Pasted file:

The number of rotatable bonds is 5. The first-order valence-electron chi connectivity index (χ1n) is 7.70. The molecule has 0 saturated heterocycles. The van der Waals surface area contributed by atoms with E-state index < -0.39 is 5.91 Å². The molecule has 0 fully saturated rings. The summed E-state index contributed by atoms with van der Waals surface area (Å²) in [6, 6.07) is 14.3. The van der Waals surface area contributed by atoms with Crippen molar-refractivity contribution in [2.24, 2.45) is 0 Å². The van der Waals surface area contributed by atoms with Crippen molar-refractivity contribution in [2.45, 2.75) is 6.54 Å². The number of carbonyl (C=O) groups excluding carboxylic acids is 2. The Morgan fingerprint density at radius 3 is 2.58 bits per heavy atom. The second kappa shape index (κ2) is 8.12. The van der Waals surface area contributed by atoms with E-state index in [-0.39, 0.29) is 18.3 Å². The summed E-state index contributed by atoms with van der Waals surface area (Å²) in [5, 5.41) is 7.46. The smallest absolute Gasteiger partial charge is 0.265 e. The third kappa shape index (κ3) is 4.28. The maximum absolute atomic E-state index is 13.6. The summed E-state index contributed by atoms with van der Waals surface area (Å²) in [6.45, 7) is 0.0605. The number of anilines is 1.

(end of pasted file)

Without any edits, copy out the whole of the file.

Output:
The number of rotatable bonds is 5. The first-order valence-electron chi connectivity index (χ1n) is 7.70. The molecule has 0 saturated heterocycles. The van der Waals surface area contributed by atoms with E-state index < -0.39 is 5.91 Å². The molecule has 0 fully saturated rings. The summed E-state index contributed by atoms with van der Waals surface area (Å²) in [6, 6.07) is 14.3. The van der Waals surface area contributed by atoms with Crippen molar-refractivity contribution in [2.24, 2.45) is 0 Å². The van der Waals surface area contributed by atoms with Crippen molar-refractivity contribution in [2.45, 2.75) is 6.54 Å². The number of carbonyl (C=O) groups excluding carboxylic acids is 2. The Morgan fingerprint density at radius 3 is 2.58 bits per heavy atom. The second kappa shape index (κ2) is 8.12. The van der Waals surface area contributed by atoms with E-state index in [-0.39, 0.29) is 18.3 Å². The summed E-state index contributed by atoms with van der Waals surface area (Å²) in [5, 5.41) is 7.46. The smallest absolute Gasteiger partial charge is 0.265 e. The third kappa shape index (κ3) is 4.28. The maximum absolute atomic E-state index is 13.6. The summed E-state index contributed by atoms with van der Waals surface area (Å²) in [6.45, 7) is 0.0605. The number of anilines is 1.